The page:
If trademark infringement and dilution are frequent headaches for brand owners, counterfeiting – which the U.S. Trademark Act defines as use of “a spurious mark identical with, or substantially indistinguishable from, a registered mark” – is a migraine. As a practical matter, counterfeiting in most cases renders perfunctory the task of analyzing the “likelihood of confusion factors” required in traditional infringement cases. In counterfeit cases, the marks and goods are identical, and the counterfeit mark was applied with the intent to deceive consumers into believing that fake goods are genuine, so it’s reasonable to assume it will do exactly that.
If you have a brand, chances are you have a website. And if you have a website, chances are you have content on the website – probably some combination of text, music, photos, and graphics, including a logo that may be registered with both the USPTO and the Copyright Office. You’re probably taking steps to help ensure that infringing content isn’t posted to your website –right? In case you hadn’t heard of it, here’s an additional nifty, inexpensive way for you to help minimize liability even further: compliance with the Digital Millennium Copyright Act (DMCA). Continue reading
It happens to even the most diligent companies. You file to register your corporate name in a state where you’re seeking to do business, and before the ink has even dried on the application, you receive notice that your application has been rejected because your proposed name is allegedly too similar to the registered business name of a third party in the state.
You’re distraught – perhaps you had even performed a trademark search to clear the name, and that search didn’t reveal evidence of any use of conflicting names in the marketplace. This was supposed to be a breeze, and a delay could present serious business interruption costs. How can this happen and what can you do?
The bad news first – sometimes, conflicts like this are unavoidable. States’ practices vary as to how frequently they remove old or inactive corporate name registrations from their books, meaning your application could be blocked by a company that’s no longer doing any meaningful business in the state, or perhaps never was. The state may offer little information about the refusal grounds or the blocking party (sometimes, it won’t even issue a written letter) – so obtaining something substantive is often the first step.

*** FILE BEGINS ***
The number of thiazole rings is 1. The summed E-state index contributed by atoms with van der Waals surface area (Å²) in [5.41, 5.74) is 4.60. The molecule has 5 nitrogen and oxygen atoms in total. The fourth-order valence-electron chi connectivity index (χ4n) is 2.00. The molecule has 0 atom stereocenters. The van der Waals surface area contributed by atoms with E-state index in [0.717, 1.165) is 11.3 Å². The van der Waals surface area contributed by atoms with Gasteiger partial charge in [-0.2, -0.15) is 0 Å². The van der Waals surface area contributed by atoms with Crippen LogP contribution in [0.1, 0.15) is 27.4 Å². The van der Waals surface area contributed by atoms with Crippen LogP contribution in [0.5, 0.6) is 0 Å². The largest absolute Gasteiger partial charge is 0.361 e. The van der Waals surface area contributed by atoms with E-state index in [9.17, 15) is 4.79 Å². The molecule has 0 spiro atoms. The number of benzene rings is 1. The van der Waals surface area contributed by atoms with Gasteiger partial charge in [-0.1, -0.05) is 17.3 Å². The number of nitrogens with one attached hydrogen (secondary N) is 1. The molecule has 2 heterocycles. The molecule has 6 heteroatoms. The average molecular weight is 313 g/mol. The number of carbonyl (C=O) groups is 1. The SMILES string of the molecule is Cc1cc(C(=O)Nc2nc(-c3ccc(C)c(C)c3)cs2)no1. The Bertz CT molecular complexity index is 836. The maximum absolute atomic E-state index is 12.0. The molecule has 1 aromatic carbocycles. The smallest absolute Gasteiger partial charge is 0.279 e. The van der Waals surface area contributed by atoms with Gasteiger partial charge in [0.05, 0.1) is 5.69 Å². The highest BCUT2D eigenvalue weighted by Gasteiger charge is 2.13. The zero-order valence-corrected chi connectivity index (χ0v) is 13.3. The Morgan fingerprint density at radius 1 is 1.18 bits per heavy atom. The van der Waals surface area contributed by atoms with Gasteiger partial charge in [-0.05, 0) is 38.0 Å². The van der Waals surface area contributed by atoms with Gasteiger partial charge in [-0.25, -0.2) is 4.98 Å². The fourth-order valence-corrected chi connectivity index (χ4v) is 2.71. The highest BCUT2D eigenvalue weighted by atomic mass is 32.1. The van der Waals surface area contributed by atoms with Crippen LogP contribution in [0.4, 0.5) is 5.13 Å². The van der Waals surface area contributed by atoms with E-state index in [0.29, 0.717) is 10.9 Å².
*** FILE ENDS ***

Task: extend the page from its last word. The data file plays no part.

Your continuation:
The good news – in many (if not most) states, there are formal or informal processes in place to appeal the refusal. One potential means of appealing is by arguing that no confusion is likely to arise between the parties’ uses of their respective names. The factors in making that determination often mirror those applied in trademark law – for instance, differences in the names, differences in the businesses, geographic proximity of the parties, etc. – but not always. Usually, the governing state statute will be posted on the Secretary of State’s website, so you can see what the factors are.
Another potential option is obtaining the consent of the blocking party. Many states will withdraw refusals if you submit a consent – but be warned, this can be risky. The blocking party may demand money in exchange for its consent. And if you have already been using the name, the blocking party may sue you for infringement.
Often, the best way to evaluate your potential options is to call the Secretary of State’s office. You may be told that the office cannot provide legal advice, but usually you can learn at least what options are available and what the relevant laws might be. Then, if the path forward isn’t clear, a lawyer or third-party service provider may be able to help.